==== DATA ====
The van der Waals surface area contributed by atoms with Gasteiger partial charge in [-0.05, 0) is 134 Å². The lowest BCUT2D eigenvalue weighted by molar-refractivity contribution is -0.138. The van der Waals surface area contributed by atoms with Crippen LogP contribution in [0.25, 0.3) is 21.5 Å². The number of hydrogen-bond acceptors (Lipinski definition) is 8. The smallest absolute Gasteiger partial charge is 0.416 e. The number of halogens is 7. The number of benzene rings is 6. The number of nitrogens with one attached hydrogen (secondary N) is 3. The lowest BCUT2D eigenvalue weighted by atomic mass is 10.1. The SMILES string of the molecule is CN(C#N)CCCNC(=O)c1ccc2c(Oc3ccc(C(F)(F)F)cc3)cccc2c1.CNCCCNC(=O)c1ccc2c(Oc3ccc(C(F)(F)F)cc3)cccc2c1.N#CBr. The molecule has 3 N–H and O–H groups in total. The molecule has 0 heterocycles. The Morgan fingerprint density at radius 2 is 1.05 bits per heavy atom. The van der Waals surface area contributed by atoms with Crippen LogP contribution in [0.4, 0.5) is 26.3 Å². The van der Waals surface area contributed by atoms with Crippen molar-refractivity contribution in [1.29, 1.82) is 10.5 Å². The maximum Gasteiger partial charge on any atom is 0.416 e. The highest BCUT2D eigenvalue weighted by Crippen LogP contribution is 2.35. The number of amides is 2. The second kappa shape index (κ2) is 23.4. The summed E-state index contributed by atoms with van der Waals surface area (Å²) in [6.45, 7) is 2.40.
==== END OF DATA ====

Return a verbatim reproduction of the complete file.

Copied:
The van der Waals surface area contributed by atoms with Gasteiger partial charge in [-0.05, 0) is 134 Å². The lowest BCUT2D eigenvalue weighted by molar-refractivity contribution is -0.138. The van der Waals surface area contributed by atoms with Crippen LogP contribution in [0.25, 0.3) is 21.5 Å². The number of hydrogen-bond acceptors (Lipinski definition) is 8. The smallest absolute Gasteiger partial charge is 0.416 e. The number of halogens is 7. The number of benzene rings is 6. The number of nitrogens with one attached hydrogen (secondary N) is 3. The lowest BCUT2D eigenvalue weighted by atomic mass is 10.1. The SMILES string of the molecule is CN(C#N)CCCNC(=O)c1ccc2c(Oc3ccc(C(F)(F)F)cc3)cccc2c1.CNCCCNC(=O)c1ccc2c(Oc3ccc(C(F)(F)F)cc3)cccc2c1.N#CBr. The molecule has 3 N–H and O–H groups in total. The molecule has 0 heterocycles. The Morgan fingerprint density at radius 2 is 1.05 bits per heavy atom. The van der Waals surface area contributed by atoms with Crippen LogP contribution in [0.4, 0.5) is 26.3 Å². The van der Waals surface area contributed by atoms with Crippen molar-refractivity contribution in [1.29, 1.82) is 10.5 Å². The maximum Gasteiger partial charge on any atom is 0.416 e. The highest BCUT2D eigenvalue weighted by Crippen LogP contribution is 2.35. The number of amides is 2. The second kappa shape index (κ2) is 23.4. The summed E-state index contributed by atoms with van der Waals surface area (Å²) in [6.45, 7) is 2.40.